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Sophie Wheeler

You've got 30" of space to work with, not counting toe kick space. If you do frameless cabinets, that will increase the usability of the drawers by getting rid of the face frames.

The usual division of drawers is in 6" increments as that gives enough depth to the upper drawer for a double stacked shallow organizer. When doing a 3 drawer stack, that's 1 6" and 2 12" drawers. With a 4 drawer stack, that's 3 6" and one 12" drawer. With a 5 drawer stack, that's 5 6" drawers.

Approaching kitchen storage from the viewpoint of toolbox storage can create a more useful division in cabinet spacing for your kitchen tools, but don't forget the aesthetics that result from divisions that create visual noise.

    Bookmark   December 29, 2012 at 9:42AM
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The tallest things I store in my kitchen that aren't pantry-type items and that can't be broken down are two stockpots, one 14" tall and the other 16" tall; I turn their lids upside down so the handles don't take up too much additional height. I suppose that those might fit into cabinets over the refrigerator, but they're both quite heavy (especially the enameled one!) and I would HATE climbing up on a stepladder and trying to balance while pulling them down or putting them away.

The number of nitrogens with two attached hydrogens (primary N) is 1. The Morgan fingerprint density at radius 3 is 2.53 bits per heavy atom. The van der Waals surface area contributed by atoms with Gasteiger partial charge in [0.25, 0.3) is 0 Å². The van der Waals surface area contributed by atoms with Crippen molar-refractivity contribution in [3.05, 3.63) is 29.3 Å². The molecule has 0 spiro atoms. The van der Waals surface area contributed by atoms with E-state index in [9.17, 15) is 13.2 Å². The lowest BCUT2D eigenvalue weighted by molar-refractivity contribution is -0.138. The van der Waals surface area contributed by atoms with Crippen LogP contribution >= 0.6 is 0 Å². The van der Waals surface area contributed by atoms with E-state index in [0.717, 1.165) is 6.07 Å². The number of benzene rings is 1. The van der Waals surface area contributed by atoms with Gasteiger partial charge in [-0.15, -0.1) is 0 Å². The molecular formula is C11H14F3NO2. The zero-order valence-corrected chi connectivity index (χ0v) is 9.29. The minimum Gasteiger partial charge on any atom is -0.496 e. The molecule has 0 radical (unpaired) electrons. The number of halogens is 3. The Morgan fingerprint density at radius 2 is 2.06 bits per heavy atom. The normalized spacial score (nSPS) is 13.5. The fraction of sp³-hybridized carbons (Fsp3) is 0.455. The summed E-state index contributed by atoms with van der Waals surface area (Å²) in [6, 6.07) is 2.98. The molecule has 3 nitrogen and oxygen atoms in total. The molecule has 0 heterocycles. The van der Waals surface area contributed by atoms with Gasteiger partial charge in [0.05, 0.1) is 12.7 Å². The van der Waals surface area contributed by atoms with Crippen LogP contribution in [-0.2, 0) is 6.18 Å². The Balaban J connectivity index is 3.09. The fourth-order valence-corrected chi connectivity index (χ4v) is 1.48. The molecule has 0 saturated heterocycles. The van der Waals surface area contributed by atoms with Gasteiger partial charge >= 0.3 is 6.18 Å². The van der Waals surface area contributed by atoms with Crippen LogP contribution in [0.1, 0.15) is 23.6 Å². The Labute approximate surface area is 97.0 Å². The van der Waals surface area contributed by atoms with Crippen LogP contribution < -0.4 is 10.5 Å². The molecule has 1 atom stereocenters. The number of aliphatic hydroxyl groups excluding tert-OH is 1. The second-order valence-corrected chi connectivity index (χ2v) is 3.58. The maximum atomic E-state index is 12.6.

I'm not sure what the third-tallest item in the kitchen is. Now I'm curious!

    Bookmark   December 29, 2012 at 10:15AM
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A lot of the things you mention wouldn't be stored in drawers anyway. The KA mixer is too heavy for my wife, and stays out. The processors and other small appliances live in the pantry. I wouldn't enjoy lifting them out of the bottom drawers. We have two over-sized stock pots, and they likewise are stored elsewhere, appropriate to their once-or-twice-a-year status. Flour and sugar are also in counter-top containers, and will stay out.

We've cut way back on the amount of small appliances that we keep, getting rid of the ones that weren't being used. Even the KA and Cuisinart are only used a few times a year, although I can't imagine ever parting with those. My focus will be on everyday items- pots, pans, bowls, utensils, and dishes. In keeping with my toolbox analogy- you make room for the stuff you use regularly, and don't mind a short walk for the rarely used tools. Our stock pots live in the utility room, and it's no big deal to retrieve them.

I'm not planning for a cab over the fridge. Any cab that high is completely off-limits for my wife anyway. I might build a shelf with a gallery rail, and put some kitchen antiques up there. With 9'4" ceilings, there is a lot of room up there, though.

This is a kitchen for two cooks, but two older ones who rarely entertain. We also do a lot of outdoor cooking, with virtually all large cuts of meat done on the smoker, regardless of weather. Here is a preliminary sketch of our space-

    Bookmark   December 29, 2012 at 12:10PM